"All of these guys contribute to the unique sound of Norton Hall, but they are most interested in serving those who gather corporately to worship Jesus Christ," he said. "I can't tell you how grateful I am for the way they model and live out servant leadership. All of them also are serving in the worship ministries of local churches."
The album contains six hymns — "Holy, Holy, Holy," "There is a Fountain Filled with Blood," "Nothing but the Blood of Jesus," "Come Thou Fount of Every Blessing" and "Take My Life" — each rearranged but retaining their original tune.
"These texts have served the church for generations before us and will likely continue to do so for generations after us. By setting these texts to music we are hopefully helping others to re-engage with the wonderful message of these hymns," Kauflin said. "These arrangements are simply a small expression of God's glory seen in the diversity of his church."
The songs are "new and fresh without compromising the original melodies, and they are very similar to the way the band leads those hymns in our Southern Seminary chapel services," Crider said.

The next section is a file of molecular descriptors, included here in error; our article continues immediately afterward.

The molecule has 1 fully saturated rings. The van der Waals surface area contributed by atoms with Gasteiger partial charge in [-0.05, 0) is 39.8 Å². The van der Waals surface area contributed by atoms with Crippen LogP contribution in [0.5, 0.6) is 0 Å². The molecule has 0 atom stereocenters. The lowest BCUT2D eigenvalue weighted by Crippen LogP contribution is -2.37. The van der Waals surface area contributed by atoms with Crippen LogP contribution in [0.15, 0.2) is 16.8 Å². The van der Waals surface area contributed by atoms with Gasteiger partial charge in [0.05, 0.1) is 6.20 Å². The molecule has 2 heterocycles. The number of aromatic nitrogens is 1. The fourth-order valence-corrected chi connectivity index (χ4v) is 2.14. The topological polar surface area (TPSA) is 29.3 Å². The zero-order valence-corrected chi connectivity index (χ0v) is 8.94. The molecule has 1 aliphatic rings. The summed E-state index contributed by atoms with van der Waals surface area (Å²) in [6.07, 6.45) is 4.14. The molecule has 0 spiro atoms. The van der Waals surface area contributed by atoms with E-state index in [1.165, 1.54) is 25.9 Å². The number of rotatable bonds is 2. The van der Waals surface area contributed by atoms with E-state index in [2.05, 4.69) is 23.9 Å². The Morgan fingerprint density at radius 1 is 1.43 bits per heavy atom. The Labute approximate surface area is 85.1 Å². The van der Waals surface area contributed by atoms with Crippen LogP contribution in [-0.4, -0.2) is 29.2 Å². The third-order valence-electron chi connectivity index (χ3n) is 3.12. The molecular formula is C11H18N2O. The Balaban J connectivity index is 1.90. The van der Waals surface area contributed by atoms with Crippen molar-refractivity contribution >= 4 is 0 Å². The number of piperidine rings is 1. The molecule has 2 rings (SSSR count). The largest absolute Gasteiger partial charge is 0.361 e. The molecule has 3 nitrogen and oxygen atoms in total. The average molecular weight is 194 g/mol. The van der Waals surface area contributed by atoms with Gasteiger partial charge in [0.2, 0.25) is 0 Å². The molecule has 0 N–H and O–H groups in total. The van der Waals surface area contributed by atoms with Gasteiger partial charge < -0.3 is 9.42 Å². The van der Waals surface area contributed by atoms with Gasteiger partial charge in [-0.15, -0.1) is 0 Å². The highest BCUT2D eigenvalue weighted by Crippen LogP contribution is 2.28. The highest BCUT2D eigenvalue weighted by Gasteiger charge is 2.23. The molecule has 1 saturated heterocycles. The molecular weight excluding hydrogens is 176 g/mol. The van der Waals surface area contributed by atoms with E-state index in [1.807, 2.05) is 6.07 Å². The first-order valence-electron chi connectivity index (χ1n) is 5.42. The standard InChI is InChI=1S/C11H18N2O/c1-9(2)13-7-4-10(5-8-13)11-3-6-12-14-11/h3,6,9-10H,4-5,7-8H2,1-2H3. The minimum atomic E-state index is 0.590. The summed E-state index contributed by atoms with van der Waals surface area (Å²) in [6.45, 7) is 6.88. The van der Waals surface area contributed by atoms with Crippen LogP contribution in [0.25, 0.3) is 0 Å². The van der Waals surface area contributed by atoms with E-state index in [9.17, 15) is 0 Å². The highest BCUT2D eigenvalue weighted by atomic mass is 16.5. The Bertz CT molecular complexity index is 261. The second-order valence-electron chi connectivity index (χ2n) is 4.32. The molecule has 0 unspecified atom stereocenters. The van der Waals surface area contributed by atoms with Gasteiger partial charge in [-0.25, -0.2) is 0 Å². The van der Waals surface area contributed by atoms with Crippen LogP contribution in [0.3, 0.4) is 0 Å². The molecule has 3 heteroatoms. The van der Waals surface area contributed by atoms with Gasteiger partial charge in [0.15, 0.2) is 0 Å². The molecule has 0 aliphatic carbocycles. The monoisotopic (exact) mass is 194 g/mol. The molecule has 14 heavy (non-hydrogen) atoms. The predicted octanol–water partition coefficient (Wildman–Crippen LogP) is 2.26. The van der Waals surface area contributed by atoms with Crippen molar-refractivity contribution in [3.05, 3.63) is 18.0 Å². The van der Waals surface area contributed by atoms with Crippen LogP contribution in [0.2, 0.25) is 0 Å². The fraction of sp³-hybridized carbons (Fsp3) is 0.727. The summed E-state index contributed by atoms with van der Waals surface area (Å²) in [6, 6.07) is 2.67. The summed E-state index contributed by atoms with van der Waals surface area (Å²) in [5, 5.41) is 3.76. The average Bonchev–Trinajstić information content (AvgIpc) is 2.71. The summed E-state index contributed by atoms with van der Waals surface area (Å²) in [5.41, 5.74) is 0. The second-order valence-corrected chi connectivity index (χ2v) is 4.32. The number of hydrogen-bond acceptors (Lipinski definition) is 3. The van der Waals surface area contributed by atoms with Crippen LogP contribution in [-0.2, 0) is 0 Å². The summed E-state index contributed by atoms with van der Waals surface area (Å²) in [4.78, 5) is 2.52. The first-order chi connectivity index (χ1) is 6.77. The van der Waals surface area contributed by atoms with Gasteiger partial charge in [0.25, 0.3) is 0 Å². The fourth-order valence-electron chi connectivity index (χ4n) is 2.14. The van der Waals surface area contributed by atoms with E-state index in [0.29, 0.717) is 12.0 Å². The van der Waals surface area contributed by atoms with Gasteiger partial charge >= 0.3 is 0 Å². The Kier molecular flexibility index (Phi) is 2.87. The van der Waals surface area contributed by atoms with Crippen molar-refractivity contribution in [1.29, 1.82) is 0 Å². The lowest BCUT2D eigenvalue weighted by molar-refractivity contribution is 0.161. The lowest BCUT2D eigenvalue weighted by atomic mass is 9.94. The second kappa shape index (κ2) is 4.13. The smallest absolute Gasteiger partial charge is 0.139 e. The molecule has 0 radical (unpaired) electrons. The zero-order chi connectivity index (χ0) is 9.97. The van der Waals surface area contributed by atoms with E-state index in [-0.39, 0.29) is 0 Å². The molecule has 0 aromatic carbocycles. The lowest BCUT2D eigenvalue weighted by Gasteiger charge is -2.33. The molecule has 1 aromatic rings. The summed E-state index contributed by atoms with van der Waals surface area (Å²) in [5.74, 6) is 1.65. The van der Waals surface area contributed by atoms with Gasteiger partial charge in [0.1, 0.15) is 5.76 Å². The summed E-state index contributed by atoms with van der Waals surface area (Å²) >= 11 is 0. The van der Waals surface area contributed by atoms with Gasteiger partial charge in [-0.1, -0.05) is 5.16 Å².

Kauflin says the album is an extension of the band's role at Southern Seminary in chapel services, conferences and other events.
"A big reason why Norton Hall exists is to serve this community at Southern Seminary," he said. "Our hope is that these songs will further encourage this community to glory in God's greatness, marvel at the work of Jesus Christ and walk by the Holy Spirit."
Be Thou My Vision is available for purchase on iTunes, and physical copies are available in Southern Seminary's LifeWay campus bookstore. The band uploaded a video for the title track, "Be Thou My Vision," which is available on its Vimeo page.
Southern Seminary also features several other bands and vocal ensembles each year. Doxology is an ensemble made of 16 seminary students from various countries, including Ukraine, Uganda, Honduras and Austria. The group released an album in 2013, He Still Saves, which features 13 modern and classic hymns. Doxology's newest album, O Great Redeemer, is set for release in spring 2015.